By Eric Law

A lot of people don’t have a clear idea of what PR practitioners do.

Manipulators, spin doctors and obfuscators are common stereotypes, all with negative connotations.

We’ve all heard them, but they’re more than just anecdotal.

An August 2015, Gallup survey measured the perception of various industries in the United States; the advertising and public relations industry was one of the lowest ranked.

It’s possible the media play a role in this perception. Plenty of movies like Edge of Tomorrow, Thank You for Smoking and In the Loop often show PR practitioners as shameless deceptive distorters of the truth.

In the Mad Men episode “Public Relations,” copywriter Peggy Olsen orchestrates for two actors to fight for the last can of Sugarbear ham in a supermarket.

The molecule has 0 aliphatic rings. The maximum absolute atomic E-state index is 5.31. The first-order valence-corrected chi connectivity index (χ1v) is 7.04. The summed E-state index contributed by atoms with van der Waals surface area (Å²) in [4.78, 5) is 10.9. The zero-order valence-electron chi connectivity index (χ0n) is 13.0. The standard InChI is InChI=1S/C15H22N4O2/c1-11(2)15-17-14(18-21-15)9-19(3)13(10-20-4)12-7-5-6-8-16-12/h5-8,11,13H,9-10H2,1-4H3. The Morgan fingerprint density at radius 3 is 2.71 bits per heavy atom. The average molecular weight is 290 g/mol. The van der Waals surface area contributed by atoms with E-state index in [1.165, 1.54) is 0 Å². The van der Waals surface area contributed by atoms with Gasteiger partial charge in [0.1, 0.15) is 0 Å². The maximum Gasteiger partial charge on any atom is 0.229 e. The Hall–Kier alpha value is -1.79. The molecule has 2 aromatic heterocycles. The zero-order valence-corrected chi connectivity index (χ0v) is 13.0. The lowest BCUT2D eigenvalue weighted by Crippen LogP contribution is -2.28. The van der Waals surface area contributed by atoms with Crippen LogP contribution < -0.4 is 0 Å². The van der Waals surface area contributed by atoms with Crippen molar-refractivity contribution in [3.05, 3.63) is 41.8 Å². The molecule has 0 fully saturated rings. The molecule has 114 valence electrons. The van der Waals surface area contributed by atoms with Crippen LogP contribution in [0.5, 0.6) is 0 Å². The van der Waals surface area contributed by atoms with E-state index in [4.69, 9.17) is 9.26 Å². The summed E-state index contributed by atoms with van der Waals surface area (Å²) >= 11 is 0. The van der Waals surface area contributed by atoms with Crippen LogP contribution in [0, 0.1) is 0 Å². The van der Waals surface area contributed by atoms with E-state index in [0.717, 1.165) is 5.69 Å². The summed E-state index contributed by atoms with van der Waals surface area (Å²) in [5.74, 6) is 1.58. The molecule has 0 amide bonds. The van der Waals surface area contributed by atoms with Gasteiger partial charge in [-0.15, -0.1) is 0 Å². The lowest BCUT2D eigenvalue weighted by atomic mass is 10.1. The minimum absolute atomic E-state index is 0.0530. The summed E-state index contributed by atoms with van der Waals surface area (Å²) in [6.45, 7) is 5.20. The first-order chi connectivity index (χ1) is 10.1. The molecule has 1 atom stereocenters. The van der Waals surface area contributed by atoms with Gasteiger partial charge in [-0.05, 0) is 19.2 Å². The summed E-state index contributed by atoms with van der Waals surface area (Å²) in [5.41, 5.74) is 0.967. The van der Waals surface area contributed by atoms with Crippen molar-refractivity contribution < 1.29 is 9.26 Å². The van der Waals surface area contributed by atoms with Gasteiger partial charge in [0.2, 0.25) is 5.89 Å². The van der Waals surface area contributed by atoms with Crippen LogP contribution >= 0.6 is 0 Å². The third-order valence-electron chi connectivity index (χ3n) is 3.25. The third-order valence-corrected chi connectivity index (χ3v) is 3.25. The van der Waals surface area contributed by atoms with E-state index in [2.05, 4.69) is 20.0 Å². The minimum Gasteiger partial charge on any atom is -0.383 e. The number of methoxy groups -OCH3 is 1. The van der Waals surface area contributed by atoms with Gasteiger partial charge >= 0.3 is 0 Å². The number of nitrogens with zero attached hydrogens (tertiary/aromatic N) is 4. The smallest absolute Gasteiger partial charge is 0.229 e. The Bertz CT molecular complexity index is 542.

In reality, unethical practitioners are a minority. Most people in PR understand the moral boundaries inherent in professionalism and act according to them.

Various bloggers and commentators have discussed the disconnect between common assumptions and the reality of PR work, but little has been done in Canada to increase public awareness.

Advertisers, on the other hand, have made efforts to change their public perception. For example, Advertising Standards Canada (ASC) has taken the initiative to improve its reputation with its “Truth in Advertising Matters” campaign.

What should the PR industry do to improve the public’s perception of it?